Medical Source: Patients frequently shop for diagnoses and treatments when they are not satisfied with the recommendations of their physician. It is not uncommon for six different orthopedic surgeons to have six radically different treatment options to the same problem, but that discussion best be reserved for another forum on a different day.
Frederick’s continued visits to specialists indicate that everything did not “check-out,” and is far from being “not a larger issue,” as he related following his visit to the LA orthopedic surgeon. His symptoms, which likely include a degree of weakness, continue to limit him.
Indeed, today we were treated to two vastly different reports about Frederick’s status.
First, Jerry Jones made an appearance on 105.3 The Fan and announced Frederick received good news on Saturday from the second opinion he got on his neck. Jones went on to say that he expects Frederick to be ready to play in Week 1.
Apparently, that second opinion came from another orthopedic surgeon, Dr. Andrew Dossett, a spine consultant for the Cowboys, Texas Rangers and Dallas Stars, who saw Frederick on Saturday evening at AT&T Stadium before the Bengals game.
But then earlier today The Dallas Morning News noted that Frederick is still getting more information on the stinger issue, so all options are still on the table.
But several sources said the club continues to gather information and awaits results from the latest round of testing before a final determination is made on the best course of action.
That means surgery can’t be ruled out at the moment.
While it’s true that “surgery can’t be ruled out” until at least a third opinion has been obtained, there’s also no medical opinion from the first two doctors consulted that suggests surgery is required. At least that we’ve been told of.
Perhaps it’s all just a matter of timing, as Medical Source pointed out above. If Frederick’s issue is indeed a disc derangement, physical therapy would likely be the first course of action. And only if that fails would surgery be required, perhaps as early as Thanksgiving. Back to Medical Source:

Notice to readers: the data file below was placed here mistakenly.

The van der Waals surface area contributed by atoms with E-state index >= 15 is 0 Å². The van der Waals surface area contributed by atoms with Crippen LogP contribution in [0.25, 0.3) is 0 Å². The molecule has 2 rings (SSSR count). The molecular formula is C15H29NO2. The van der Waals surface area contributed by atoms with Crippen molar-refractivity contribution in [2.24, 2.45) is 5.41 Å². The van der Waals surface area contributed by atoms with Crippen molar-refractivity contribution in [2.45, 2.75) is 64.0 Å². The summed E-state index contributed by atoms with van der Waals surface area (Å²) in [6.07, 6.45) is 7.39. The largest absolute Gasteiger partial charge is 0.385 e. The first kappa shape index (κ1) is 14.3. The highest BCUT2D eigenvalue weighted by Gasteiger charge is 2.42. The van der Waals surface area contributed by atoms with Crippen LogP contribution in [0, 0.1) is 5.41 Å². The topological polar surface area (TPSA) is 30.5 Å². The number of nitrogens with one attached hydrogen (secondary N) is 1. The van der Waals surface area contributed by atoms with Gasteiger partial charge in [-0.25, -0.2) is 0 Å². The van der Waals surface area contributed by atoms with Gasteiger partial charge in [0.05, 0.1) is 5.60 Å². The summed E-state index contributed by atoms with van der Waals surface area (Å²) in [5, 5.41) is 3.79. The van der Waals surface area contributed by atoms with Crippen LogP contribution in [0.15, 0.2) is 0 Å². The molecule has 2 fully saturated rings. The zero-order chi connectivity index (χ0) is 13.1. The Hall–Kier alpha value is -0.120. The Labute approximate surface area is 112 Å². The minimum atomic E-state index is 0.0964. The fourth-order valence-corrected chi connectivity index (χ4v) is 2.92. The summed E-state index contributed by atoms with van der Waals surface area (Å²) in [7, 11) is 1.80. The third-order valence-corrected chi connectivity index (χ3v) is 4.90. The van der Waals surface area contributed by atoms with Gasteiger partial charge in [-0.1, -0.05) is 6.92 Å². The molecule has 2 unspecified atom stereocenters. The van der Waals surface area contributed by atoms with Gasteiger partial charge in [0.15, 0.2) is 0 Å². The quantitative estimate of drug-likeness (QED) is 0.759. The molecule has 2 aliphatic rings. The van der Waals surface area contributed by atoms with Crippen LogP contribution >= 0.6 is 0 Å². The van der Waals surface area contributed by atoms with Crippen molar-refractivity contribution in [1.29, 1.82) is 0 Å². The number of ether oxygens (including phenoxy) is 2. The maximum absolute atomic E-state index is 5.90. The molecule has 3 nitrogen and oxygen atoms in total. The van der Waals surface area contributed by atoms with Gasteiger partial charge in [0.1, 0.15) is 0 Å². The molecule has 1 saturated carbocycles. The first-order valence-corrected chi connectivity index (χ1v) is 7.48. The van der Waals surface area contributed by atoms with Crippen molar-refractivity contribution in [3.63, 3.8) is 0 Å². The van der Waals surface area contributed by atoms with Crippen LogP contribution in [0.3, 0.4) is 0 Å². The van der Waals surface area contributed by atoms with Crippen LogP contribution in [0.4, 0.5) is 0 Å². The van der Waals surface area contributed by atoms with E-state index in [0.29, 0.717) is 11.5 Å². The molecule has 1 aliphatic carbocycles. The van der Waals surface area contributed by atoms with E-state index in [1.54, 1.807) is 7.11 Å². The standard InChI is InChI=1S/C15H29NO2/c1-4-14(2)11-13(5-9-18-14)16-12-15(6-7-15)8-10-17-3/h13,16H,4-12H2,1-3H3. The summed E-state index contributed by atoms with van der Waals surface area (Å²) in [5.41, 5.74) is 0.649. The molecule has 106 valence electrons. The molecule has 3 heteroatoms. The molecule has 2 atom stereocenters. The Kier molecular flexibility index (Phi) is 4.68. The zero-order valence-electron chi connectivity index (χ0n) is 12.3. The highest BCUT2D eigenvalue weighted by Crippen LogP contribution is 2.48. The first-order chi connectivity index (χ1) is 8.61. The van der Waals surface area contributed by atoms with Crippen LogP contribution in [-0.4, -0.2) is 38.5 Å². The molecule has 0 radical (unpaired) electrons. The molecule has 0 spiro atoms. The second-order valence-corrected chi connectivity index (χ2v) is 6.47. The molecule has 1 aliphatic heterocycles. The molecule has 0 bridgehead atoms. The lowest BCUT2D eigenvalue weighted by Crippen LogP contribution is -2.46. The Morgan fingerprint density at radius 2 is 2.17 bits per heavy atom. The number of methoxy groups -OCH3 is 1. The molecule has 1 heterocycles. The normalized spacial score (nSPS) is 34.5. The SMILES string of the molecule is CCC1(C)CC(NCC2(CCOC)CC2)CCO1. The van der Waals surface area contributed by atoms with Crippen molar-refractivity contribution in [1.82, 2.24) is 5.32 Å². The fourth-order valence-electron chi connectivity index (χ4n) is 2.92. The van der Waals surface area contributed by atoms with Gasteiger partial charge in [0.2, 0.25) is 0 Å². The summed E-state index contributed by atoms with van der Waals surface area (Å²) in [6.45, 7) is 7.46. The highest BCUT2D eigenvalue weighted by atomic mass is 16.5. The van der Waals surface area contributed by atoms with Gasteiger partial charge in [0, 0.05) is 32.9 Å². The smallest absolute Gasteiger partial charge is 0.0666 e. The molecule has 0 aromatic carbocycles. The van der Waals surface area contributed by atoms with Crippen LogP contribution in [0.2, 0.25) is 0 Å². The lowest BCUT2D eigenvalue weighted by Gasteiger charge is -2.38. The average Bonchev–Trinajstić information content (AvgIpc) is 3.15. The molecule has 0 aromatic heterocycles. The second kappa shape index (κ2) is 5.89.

Q: Any chance Frederick could simply tough it out until the offseason, perhaps by rubbing some dirt on it (or with the help of copious amounts of painkillers)?
Medical Source: Frederick could try and put off the surgery until the offseason, but remember how Demarcus Lawrence looked when he tried to play through his low back disc issue, or how Tyron Smith played when his lumbar disc was affected?
My best guess is that Frederick has a herniated cervical disc. The doctors will try to manage it conservatively with therapy and steroids injections.
But if the arm weakness does not improve in two months, Frederick will undergo surgery. Research supports that weakness from a compressed nerve in the cervical spine has a greater chance to become a permanent disability if not surgically repaired within three months (13 weeks). If the Cowboys wait until the offseason to address this, Travis may never be the same center.
Q: What’s your take on the DMN report that surgery hasn’t been ruled out yet?
Medical Source: There are no surgical procedures for a true stinger, which is a brachial plexus traction injury. If surgery is being discussed in any form, even if it’s being ruled out (for now) that means Travis Frederick likely has a cervical condition causing his upper extremity symptoms. Most likely, he has a disc issue.
On that sobering note, let’s hope that everything checks out for Frederick, and that he is indeed simply suffering from an everyday stinger, or brachial plexus injury, and not some form of disc injury that would add to the epidemic of back injuries that has been plaguing the Cowboys.